Academics

Something is missing…

This semester, I haven’t been in Concert Choir because of student teaching. Let me just say that during the time that Concert Choir meets each day, my students are just coming in from recess and then we have sharing bag, read-aloud, and reading groups, and there’s not much time to even think about how much I miss singing in the choir and being with those people.

Now it’s spring break, so I don’t have school, and the Concert Choir is on tour, travelling around Kansas, Missouri, Ohio, Illinois, and Indiana, sharing their beautiful music with everyone who wants to listen. My sister is with them and all of my friends keep posting pictures on facebook. I’m realizing how much I miss choir and just how badly I wish I was riding around the U.S. on that tour bus with them. I’m realizing now how much of an impact that choir and those people had on my college experience. They say that “you never know what you had until it’s gone,” and that quote applies perfectly to this situation.

I got lucky and my family decided to take a little spring break vacation to St. Louis. We found out a week after we planned it that the Concert Choir would be singing in a huge cathedral there and that we could go see them! Their music was extravagant. Being able to listen to a full concert of songs that you know and learned is amazing, because you don’t have to listen to try to understand the words; you can just listen and absorb the music. Multiple times, the choir made me smile, laugh, and cry during that concert. It was simply wonderful to hear them sing in such a beautiful setting.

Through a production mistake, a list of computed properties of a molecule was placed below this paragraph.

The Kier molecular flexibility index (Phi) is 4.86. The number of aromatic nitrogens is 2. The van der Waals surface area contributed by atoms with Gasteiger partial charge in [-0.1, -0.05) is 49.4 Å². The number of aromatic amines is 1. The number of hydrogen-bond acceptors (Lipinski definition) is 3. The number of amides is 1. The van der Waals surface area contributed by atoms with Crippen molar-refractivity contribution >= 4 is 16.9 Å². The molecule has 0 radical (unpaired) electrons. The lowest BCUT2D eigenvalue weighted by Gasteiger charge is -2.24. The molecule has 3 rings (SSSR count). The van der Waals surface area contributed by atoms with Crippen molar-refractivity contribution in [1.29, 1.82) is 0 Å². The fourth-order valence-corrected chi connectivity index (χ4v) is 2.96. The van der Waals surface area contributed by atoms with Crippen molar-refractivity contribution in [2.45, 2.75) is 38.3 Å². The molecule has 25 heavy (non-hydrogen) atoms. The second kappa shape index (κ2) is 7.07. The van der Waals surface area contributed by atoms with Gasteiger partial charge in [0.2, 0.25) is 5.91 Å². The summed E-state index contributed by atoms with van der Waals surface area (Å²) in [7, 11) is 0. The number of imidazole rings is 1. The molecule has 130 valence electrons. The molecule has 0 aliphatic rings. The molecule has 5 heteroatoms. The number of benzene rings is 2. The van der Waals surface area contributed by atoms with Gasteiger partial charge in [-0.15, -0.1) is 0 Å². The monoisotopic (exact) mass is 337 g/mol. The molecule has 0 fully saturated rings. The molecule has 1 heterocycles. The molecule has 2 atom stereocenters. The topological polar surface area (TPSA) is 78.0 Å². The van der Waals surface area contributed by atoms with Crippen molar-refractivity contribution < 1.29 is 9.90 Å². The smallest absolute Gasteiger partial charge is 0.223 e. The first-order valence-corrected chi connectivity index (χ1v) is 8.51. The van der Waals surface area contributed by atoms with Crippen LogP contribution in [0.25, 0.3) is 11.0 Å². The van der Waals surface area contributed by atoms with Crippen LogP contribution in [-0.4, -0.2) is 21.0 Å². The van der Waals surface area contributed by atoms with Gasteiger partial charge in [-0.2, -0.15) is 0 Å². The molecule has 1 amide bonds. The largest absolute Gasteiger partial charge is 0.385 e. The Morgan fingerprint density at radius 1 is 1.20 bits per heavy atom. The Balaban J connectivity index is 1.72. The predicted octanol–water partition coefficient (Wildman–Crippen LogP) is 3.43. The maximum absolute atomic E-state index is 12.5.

More Reflections From The Road by Kevin Coash

 

Tuesday Morning:

Getting ready travel to Bluffton, Ohio. Home to Bulffton University, a Mennonite LIberal Arts College with a population of 1,198 students. We get to sing with their College group, the Camerata Singers and then have a concert later tonight.

This quote speaks to the current modus operandi of the choir. We must always think ahead. The next note – the next phrasing – the next text articulation. We can’t move on to the next if we can’t get past the past. In the words of Sheldon Cooper (paraphrased) “Look ahead. You can’t look backwards, because that would just be remembering.”

But then – you sit around a hotel breakfast table with a group of choir members and talk and laugh and joke and tell stories and listen to stories and dream big dreams and you think, maybe it’s okay to think backwards on these times, or remember. Maybe starting the next Chapter doesn’t mean we completely abandon the one we just finished. See, if we carry this book – to – real – life metaphor, books are like old friends, waiting patiently on the bookshelf to be seen and read and experienced again. Books love to be picked up and laughed at and cried into and loved. If book are like people, then I would like to return, at least in my remembrances, to times like this.

Tuesday Evening:

So I’ve been thinking a lot about space. Maybe outer space, (planets) but more down to earth (cells) I’ve been thinking about the rooms and halls we fill and what, if anything, we do there.

Take the city museum.